If there was ever any doubt that consumers hoping for a la carte pricing for entertainment were headed toward disappointment, Stankey’s comments should put those fading hopes to rest. Now that AT&T has spent $84.5 billion to become both a content producer and a massive distribution and network business, the company is not about to jettison the strategy that Randall Stephenson devised half a decade ago. Stankey’s job is making his inheritance the centerpiece of a company with roots going back to the late 19th century.
Where Does 5G Fit In?
In his comments on Tuesday, CFO Stephens said AT&T was “building towards 5G on an evolutionary basis” while improving LTE coverage and speeds as it goes. When asked how soon 5G would be a commercially viable product, Stephens said:
Technologies often bring cost efficiencies. So when you’re in those businesses that are going through this, you do have [to have a] solid balance sheet, solid capabilities, good technology, they may want to move quicker to 5G to wring out the cost savings and efficiencies. So we’ll see how that plays out …
Stankey is even more evasive. When asked to talk about the company’s efforts with 5G, he told the JPMorgan conference that Apple users are “not as consumed right now on 5G as an offering.” He cited the lack of a 5G-compatible phone from Apple as the reason for the lack of interest.
The incoming CEO also promised an announcement “on something” after Apple announces its 5G product. What if Apple chooses to wait another year? Or, more probably, it is forced to delay due to supply chain issues caused by the COVID-19 outbreak in China?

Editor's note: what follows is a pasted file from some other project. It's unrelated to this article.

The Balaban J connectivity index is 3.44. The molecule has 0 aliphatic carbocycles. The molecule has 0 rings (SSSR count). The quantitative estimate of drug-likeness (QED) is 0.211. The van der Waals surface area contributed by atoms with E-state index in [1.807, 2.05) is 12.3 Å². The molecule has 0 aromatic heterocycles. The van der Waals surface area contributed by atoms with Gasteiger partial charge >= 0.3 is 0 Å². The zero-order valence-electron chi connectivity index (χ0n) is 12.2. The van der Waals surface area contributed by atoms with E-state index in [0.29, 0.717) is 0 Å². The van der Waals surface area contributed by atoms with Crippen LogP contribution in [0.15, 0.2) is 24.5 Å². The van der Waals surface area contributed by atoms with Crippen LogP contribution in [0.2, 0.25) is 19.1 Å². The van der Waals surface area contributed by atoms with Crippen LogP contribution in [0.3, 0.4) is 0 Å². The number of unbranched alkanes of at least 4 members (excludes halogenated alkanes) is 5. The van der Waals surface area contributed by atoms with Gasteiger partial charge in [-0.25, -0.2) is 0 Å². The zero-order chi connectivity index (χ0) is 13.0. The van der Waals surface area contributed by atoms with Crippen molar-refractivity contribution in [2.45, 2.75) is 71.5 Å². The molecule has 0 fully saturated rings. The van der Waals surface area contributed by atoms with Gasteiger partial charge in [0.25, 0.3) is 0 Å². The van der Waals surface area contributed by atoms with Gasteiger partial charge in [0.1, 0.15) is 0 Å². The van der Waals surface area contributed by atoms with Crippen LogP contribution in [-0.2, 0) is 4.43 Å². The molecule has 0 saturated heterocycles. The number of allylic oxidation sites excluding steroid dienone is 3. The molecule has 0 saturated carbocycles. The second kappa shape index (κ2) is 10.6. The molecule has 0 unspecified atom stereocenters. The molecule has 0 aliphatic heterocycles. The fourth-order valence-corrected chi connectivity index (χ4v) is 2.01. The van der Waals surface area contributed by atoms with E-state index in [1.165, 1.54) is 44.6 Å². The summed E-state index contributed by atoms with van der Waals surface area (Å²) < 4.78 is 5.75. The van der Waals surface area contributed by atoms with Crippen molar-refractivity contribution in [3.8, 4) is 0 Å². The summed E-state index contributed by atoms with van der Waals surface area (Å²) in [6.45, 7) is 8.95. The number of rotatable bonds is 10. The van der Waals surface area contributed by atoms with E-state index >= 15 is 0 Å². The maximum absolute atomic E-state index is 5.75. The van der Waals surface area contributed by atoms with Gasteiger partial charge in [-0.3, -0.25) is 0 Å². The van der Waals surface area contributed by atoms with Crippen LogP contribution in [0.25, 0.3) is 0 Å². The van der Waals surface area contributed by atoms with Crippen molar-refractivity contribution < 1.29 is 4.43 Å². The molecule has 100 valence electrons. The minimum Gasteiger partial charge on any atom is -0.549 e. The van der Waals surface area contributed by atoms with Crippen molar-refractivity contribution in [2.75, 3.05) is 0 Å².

The Korea Herald reported Tuesday that global total shipments of 5G phones in the first quarter of 2020 came to 24.1 million units. Samsung shipped 34% of those while Huawei shipped 8%.
Counterpoint Technology Market Research reported in early May that first-quarter global smartphone sales totaled 295 million units, a year-over-year decline for the quarter of about 5.6%. 5G phones accounted for 8% of unit sales, or 23.6 million units, roughly in line with the Korea Herald figure. Apple’s share of smartphone sales shipments increased in the first quarter, so the company is probably in no rush, especially given the reception for its new iPhone SE.
Getting AT&T Here Was Neither Cheap nor Easy
AT&T, Verizon and many smaller players saw the handwriting on the internet wall two decades ago. Being a toll road would become a low-margin business and the money would be made in the content business, including distributing content. The telecom firms eventually figured out that distribution, not content, was king, unless, like Disney, you owned both.
Unlike AT&T’s premium approach to pricing HBO Max, Disney charges the lowest price around for a streaming subscription to Disney+. The Mouse House knows the power of its brand and the power it has over the distribution of anything related to the brand.
That’s what AT&T wants from HBO and the other properties it acquired in the WarnerMedia deal. It doesn’t have to beat Disney at its own game, but it has to become a formidable competitor to the array of other streaming services. It will try to do that by bundling as much content as it reasonably can into a single package that it controls from top to bottom. That’s where the money is and, if a telecom company wants to make money, it has to look first where it has the best chance of finding it.
From a high of near $40 a share in January, AT&T stock traded around $28 recently, with a consensus price target near $34. That represents an upside of about 21%. An especially attractive offer when combined with a 7.4% dividend yield.